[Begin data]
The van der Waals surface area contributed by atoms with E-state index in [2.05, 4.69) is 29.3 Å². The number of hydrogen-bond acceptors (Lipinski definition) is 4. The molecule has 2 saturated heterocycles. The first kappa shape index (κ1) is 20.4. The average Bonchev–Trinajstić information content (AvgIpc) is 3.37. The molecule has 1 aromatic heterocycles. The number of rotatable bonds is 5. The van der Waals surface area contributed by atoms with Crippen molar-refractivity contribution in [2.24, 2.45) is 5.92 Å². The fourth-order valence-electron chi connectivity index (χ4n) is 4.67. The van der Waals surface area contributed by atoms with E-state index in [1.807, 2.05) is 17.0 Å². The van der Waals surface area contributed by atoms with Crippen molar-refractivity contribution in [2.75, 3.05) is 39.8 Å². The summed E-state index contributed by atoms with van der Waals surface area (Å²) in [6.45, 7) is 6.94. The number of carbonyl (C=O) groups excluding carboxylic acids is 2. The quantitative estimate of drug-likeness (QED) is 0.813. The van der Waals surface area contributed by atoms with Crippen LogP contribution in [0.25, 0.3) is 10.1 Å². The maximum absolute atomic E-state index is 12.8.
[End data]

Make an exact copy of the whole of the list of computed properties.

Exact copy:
The van der Waals surface area contributed by atoms with E-state index in [2.05, 4.69) is 29.3 Å². The number of hydrogen-bond acceptors (Lipinski definition) is 4. The molecule has 2 saturated heterocycles. The first kappa shape index (κ1) is 20.4. The average Bonchev–Trinajstić information content (AvgIpc) is 3.37. The molecule has 1 aromatic heterocycles. The number of rotatable bonds is 5. The van der Waals surface area contributed by atoms with Crippen molar-refractivity contribution in [2.24, 2.45) is 5.92 Å². The fourth-order valence-electron chi connectivity index (χ4n) is 4.67. The van der Waals surface area contributed by atoms with E-state index in [1.807, 2.05) is 17.0 Å². The van der Waals surface area contributed by atoms with Crippen molar-refractivity contribution in [2.75, 3.05) is 39.8 Å². The summed E-state index contributed by atoms with van der Waals surface area (Å²) in [6.45, 7) is 6.94. The number of carbonyl (C=O) groups excluding carboxylic acids is 2. The quantitative estimate of drug-likeness (QED) is 0.813. The van der Waals surface area contributed by atoms with Crippen LogP contribution in [0.25, 0.3) is 10.1 Å². The maximum absolute atomic E-state index is 12.8.